This exercise should take between 2 and 4 hours depending on the level of your blue team member’s expertise. Additionally, this exercise is at an intermediate-advanced level of complexity, most suitable for tier 2 analysts rather than entry-level. A successful blue team exercise is concluded in proper brainstorming of various mitigation methodologies.

Data Leakage Prevention (DLP)

Blue Team Objective: To detect, contain and remediate a spear-phishing attack, simulated across the entire kill chain.

Spear phishing attacks, by way of social engineering, have become some of the more noted in the cybersecurity realm.  Through DNS poisoning, a website, like YouTube, is fully cloned and an end-user is redirected to the clone rather than the original site. At this point, the user is encouraged to interact with the site by clicking on a specific link (to watch the video for example), which then downloads a malicious file onto the user’s computer, providing the attacker with full control.

DLP is considered an “oldie but goodie” in that it is one of the most important KPI flows in a SOC and must be the frequent subject of training as detecting and remediating this type of attack is complex. Examples of such attacks were the RSA, HBGary Federal and Operation Aurora, which was an attack on Google. It is evident that these attacks are common and could most definitely hit your organization, which advocates even further for this type of exercise.

This exercise should take up to 2 hours and is ranked at an intermediate complexity level meaning your Tier 2 analysts should be able to use their experience and existing tools to overcome this training exercise. This exercise should reflect the readiness and cybersecurity training for all employees due to the major role that human interaction plays in such an attack.


Red Team Objective: To construct a clear chain of events and conduct a technical forensic investigation of the infected stations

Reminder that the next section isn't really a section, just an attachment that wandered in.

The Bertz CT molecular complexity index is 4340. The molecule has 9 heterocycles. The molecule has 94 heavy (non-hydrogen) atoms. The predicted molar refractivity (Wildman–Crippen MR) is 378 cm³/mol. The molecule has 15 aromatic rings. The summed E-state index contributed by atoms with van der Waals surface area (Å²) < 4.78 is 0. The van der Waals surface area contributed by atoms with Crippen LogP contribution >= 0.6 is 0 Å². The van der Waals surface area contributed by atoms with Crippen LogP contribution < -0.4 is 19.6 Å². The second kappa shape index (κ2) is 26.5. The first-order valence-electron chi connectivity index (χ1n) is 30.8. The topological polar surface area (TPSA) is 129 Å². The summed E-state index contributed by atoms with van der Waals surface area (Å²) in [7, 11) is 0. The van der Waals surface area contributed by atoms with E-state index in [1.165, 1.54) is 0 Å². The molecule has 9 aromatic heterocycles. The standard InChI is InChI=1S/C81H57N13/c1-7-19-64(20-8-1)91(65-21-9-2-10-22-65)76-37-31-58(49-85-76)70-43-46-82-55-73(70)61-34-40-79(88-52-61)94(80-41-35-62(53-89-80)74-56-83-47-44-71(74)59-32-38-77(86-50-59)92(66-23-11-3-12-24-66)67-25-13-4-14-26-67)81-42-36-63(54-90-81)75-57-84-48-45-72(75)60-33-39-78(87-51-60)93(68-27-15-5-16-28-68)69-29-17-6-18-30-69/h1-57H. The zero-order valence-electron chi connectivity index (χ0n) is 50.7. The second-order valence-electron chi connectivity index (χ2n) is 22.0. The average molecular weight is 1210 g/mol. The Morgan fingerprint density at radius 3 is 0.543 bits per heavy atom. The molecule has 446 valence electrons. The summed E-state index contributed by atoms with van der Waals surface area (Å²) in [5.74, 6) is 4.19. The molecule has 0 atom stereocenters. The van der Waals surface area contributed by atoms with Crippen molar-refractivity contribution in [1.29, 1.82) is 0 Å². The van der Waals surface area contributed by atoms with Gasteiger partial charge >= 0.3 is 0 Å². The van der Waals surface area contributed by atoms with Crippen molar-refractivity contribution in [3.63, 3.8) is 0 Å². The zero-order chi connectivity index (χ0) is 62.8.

Ransomware remains a common form of attack which does not spare any sector including municipalities, health care, and enterprises. It is essential to include various strains of ransomware leveraging multiple attack vectors, in your blue team training plan.

This exercise allows blue teams to deal with an actual ransomware attack that targets the organizational network, which the blue teams are expected to defend. Using extensive tools and methodologies, the blue team must focus on various prevention methods in addition to detection, which is equally important.

This exercise runs between 2 and 4 hours depending on the experience of the blue team members and is more of an advanced exercise designed to train Tier 2 & 3 analysts to detect and map out an accurate chain of events and a deep examination of infected stations, the network, and the C&C Server.

Blue Team Training Ransomware
Ransomware Training Scenario Brief – Cyberbit Range

What Next?

These three examples are a great start for your blue team to practice responding to scenarios they are more likely to encounter in an operational SOC. I’d love to provide a deeper dive into these scenarios and demonstrate how these can be simulated and you can contact me anytime through our website or on LinkedIn. By offering your blue team this hands-on training BEFORE the attack, you can be sure they will be much better prepared for the moment one of them happens in real-time.

Kobi Leizerovich is an experienced cybersecurity trainer and has delivered thousands of training sessions to enterprise SOC teams, red teams and military cyber experts.